There are various reasons for why some people choose not to wear the red poppy. For some, the flower symbolises a glorification of war. It’s common consensus, nowadays, that Britain’s involvement in especially the Second World War was justified. It is seen as being a necessary evil to prevent a greater evil. However, the public is far less supportive of more recent conflicts. Many people, therefore, do not wear a red poppy because they believe that not all wars are just and to show their objection to the government’s decision to enter into certain more recent conflicts.
Others object to the fact that the red poppy is only to commemorate British military and not civilian victims of war or soldiers from other countries. They may, therefore, choose to wear a white poppy instead. White poppies, which are a symbol of peace, have been sold by the Peace Pledge Union since the 1930s. They are designed to commemorate people, both civilian and soldiers, and from all countries who have died in conflict.
Another main objection to the poppy is that it is seen to be overly politicised. FIFA’s decision to fine Britain’s national football teams in 2016 was based on the assumption that the poppy is a political symbol. Under FIFA’s rules, displaying political symbols is an offence. The association have since reversed their decision but the debate about the political status of these flowers rages on
Every year, as November rolls around, the discussions surrounding Remembrance Day and poppies starts anew and every year, some people bemoan (8) this discussion. However, in my opinion, it’s precisely this debate, which keeps these traditions relevant in the modern world.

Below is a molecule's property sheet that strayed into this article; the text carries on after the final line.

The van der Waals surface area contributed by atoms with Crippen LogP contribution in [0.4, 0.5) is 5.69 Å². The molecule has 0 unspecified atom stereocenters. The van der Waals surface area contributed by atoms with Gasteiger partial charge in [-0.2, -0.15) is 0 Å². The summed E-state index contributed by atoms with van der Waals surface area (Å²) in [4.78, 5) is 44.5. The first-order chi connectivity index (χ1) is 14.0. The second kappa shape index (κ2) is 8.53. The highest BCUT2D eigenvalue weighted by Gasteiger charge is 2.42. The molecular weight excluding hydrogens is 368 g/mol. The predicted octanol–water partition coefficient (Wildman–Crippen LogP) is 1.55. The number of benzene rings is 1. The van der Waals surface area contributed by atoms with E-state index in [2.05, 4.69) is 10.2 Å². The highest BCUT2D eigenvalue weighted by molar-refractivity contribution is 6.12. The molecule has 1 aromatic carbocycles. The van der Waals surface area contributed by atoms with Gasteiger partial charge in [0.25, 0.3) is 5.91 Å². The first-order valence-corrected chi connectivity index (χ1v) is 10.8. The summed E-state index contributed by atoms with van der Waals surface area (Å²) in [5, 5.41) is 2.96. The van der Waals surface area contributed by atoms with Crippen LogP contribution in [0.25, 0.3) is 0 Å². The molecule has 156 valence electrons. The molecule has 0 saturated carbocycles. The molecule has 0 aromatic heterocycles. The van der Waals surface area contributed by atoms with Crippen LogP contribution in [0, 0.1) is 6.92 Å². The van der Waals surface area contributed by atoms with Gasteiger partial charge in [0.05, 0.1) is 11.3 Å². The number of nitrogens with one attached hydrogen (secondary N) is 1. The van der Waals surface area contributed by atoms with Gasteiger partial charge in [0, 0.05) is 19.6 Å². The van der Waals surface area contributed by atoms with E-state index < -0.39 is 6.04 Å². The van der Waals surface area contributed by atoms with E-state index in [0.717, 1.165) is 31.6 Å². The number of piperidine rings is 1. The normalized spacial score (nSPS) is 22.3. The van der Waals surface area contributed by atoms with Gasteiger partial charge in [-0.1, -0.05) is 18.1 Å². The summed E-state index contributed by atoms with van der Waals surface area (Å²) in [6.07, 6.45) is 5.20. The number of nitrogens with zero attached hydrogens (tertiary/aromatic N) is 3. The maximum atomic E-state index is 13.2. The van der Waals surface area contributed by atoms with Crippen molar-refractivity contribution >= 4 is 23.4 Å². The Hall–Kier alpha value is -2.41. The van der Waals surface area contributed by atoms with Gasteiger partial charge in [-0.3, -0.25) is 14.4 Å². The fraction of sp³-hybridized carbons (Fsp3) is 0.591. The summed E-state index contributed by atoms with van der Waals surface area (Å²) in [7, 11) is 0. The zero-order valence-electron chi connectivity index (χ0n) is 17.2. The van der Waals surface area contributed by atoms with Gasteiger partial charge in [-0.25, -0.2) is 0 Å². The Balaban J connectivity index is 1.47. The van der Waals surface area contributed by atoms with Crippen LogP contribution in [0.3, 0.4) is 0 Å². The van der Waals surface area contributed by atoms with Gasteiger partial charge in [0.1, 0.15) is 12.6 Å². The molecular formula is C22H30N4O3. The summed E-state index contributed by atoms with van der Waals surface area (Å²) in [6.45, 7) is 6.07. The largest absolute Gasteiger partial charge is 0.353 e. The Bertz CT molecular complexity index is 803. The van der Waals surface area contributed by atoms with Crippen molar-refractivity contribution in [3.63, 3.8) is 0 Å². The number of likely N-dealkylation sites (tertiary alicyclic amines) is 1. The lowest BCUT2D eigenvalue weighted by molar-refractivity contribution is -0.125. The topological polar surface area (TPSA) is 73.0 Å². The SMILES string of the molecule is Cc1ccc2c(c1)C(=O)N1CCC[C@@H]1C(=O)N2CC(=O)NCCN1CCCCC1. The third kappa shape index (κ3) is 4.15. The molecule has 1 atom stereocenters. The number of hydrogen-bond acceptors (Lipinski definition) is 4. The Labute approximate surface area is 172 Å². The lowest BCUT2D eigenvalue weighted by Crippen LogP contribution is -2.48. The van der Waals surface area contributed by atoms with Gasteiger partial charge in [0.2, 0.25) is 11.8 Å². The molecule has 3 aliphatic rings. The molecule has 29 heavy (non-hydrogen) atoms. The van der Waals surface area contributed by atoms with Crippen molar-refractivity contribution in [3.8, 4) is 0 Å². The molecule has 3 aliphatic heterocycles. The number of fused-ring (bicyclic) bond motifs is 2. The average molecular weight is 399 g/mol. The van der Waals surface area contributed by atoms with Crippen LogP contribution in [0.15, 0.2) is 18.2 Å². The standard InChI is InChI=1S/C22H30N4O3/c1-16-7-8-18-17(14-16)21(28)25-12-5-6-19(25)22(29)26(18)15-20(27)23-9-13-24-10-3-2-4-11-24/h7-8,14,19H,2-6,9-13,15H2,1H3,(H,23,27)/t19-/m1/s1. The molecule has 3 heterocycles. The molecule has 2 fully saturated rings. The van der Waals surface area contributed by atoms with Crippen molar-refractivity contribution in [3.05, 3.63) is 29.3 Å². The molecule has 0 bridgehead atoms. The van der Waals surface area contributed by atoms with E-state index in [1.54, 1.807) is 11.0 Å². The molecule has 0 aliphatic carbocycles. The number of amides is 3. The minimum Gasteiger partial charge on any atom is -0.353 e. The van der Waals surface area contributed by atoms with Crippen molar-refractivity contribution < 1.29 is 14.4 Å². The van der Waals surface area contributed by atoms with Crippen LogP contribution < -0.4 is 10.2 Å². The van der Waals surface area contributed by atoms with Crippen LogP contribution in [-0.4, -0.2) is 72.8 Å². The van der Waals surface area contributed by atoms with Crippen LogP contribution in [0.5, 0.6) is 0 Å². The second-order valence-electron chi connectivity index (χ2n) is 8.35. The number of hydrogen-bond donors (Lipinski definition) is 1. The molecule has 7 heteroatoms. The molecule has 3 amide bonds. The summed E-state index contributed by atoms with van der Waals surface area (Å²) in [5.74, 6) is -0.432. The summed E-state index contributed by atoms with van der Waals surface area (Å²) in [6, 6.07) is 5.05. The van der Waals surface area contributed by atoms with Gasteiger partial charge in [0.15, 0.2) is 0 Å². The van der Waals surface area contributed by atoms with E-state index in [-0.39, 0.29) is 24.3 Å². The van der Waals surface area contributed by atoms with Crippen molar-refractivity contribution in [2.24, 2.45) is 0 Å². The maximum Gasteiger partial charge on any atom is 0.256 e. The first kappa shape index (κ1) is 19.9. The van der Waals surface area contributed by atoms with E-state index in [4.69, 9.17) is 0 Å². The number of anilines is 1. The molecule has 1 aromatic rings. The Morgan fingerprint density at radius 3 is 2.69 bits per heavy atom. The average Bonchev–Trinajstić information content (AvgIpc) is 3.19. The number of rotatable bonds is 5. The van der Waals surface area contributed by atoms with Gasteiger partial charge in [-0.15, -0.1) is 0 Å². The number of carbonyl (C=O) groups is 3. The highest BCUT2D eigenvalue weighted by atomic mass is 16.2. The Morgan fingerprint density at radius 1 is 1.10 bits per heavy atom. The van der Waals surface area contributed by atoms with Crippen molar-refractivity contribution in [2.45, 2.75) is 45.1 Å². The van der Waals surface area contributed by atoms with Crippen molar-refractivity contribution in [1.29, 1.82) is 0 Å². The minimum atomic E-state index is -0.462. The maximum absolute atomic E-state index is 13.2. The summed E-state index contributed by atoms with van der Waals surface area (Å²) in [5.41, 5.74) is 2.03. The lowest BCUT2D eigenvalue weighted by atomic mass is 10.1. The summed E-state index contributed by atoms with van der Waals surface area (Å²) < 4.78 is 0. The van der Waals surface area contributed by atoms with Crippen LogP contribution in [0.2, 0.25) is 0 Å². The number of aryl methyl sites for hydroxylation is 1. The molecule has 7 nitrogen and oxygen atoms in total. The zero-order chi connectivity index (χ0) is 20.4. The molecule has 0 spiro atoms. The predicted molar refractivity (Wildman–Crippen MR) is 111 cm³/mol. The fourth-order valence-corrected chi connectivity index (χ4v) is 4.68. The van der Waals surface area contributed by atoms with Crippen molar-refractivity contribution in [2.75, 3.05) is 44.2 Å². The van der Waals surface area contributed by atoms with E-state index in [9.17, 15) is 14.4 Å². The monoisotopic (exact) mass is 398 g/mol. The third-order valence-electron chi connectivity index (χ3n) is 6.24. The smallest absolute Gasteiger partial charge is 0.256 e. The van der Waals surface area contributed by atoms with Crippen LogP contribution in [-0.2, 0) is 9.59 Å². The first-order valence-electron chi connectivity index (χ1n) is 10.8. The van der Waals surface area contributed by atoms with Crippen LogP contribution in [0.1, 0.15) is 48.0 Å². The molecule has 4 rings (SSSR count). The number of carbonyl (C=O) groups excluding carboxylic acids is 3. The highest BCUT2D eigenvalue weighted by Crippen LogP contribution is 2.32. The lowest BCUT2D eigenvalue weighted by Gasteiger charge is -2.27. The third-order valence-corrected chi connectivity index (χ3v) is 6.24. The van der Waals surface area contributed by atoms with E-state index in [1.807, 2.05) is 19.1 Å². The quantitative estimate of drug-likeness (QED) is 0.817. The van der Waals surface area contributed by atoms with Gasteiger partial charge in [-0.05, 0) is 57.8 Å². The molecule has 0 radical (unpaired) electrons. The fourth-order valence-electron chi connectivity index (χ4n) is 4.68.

It has been over 100 years since the war that was meant to ‘end all wars’, devastated Europe and claimed the lives of so many people. No one who fought in that conflict is still alive, yet every year, through Remembrance Day and poppy wearing, we have the opportunity to examine and learn about, not just our history but also the role of our country in modern-day conflicts.
Whether we choose to wear a red poppy, a white poppy or no poppy at all, it is still important to learn about our country’s role in past and present-day conflicts. By engaging critically with the debate, we can hopefully learn how to avoid the mistakes of the past and forge a more positive and peaceful future.
(1) Vitriolic – criticising someone in a very severe and unpleasant way
(2) Against all odds – If you do or achieve something against all odds, you succeed although you were not likely to
(3) Decay – to gradually become bad or weak or be destroyed
(4) Cenotaph – a public monument (a special statue or building) built in memory of particular people who died in war, often with their names written on it.
(5) Procession – A line of people or vehicles that moves forward slowly as part of a ceremony or public event.
(6) Vicar – a priest in some Christian churches
(7) Sentiment – an opinion that you have because of the way you feel about something.
(8) Bemoan – to complain or express sadness about something.
Cambridge learner’s dictionary https://dictionary.cambridge.org/dictionary/learner-english/